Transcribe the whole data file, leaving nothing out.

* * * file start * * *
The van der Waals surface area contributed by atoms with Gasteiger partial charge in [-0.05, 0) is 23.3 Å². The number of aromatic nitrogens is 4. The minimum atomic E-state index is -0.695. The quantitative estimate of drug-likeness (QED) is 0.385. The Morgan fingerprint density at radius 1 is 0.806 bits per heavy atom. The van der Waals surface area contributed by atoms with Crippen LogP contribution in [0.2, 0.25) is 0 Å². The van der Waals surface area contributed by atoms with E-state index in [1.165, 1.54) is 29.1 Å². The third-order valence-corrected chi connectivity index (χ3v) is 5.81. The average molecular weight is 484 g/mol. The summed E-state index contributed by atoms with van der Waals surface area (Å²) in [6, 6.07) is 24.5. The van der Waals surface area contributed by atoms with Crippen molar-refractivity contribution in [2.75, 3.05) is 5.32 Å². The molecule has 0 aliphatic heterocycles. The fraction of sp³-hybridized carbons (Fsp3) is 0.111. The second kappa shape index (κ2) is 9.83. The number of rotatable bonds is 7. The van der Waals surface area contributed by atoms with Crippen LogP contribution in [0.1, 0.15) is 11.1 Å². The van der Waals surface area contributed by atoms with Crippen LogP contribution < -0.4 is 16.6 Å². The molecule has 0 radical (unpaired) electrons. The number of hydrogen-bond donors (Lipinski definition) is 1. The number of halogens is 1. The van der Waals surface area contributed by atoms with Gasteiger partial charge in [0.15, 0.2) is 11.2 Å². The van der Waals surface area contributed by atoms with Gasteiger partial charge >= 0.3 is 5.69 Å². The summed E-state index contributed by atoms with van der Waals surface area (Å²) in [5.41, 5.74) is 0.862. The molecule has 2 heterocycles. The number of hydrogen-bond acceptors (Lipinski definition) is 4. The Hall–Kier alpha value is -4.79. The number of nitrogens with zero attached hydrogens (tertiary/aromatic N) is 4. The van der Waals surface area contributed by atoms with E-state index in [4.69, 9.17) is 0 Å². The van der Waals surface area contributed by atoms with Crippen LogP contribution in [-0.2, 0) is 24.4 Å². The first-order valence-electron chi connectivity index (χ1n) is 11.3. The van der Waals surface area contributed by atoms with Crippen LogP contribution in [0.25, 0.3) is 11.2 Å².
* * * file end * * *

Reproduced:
The van der Waals surface area contributed by atoms with Gasteiger partial charge in [-0.05, 0) is 23.3 Å². The number of aromatic nitrogens is 4. The minimum atomic E-state index is -0.695. The quantitative estimate of drug-likeness (QED) is 0.385. The Morgan fingerprint density at radius 1 is 0.806 bits per heavy atom. The van der Waals surface area contributed by atoms with Crippen LogP contribution in [0.2, 0.25) is 0 Å². The van der Waals surface area contributed by atoms with E-state index in [1.165, 1.54) is 29.1 Å². The third-order valence-corrected chi connectivity index (χ3v) is 5.81. The average molecular weight is 484 g/mol. The summed E-state index contributed by atoms with van der Waals surface area (Å²) in [6, 6.07) is 24.5. The van der Waals surface area contributed by atoms with Crippen molar-refractivity contribution in [2.75, 3.05) is 5.32 Å². The molecule has 0 aliphatic heterocycles. The fraction of sp³-hybridized carbons (Fsp3) is 0.111. The second kappa shape index (κ2) is 9.83. The number of rotatable bonds is 7. The van der Waals surface area contributed by atoms with Crippen LogP contribution in [0.1, 0.15) is 11.1 Å². The van der Waals surface area contributed by atoms with Crippen LogP contribution < -0.4 is 16.6 Å². The molecule has 0 radical (unpaired) electrons. The number of hydrogen-bond donors (Lipinski definition) is 1. The number of halogens is 1. The van der Waals surface area contributed by atoms with Gasteiger partial charge in [0.15, 0.2) is 11.2 Å². The van der Waals surface area contributed by atoms with Gasteiger partial charge >= 0.3 is 5.69 Å². The summed E-state index contributed by atoms with van der Waals surface area (Å²) in [5.41, 5.74) is 0.862. The molecule has 2 heterocycles. The number of hydrogen-bond acceptors (Lipinski definition) is 4. The Hall–Kier alpha value is -4.79. The number of nitrogens with zero attached hydrogens (tertiary/aromatic N) is 4. The van der Waals surface area contributed by atoms with E-state index in [4.69, 9.17) is 0 Å². The van der Waals surface area contributed by atoms with Crippen LogP contribution in [-0.2, 0) is 24.4 Å². The first-order valence-electron chi connectivity index (χ1n) is 11.3. The van der Waals surface area contributed by atoms with Crippen LogP contribution in [0.25, 0.3) is 11.2 Å².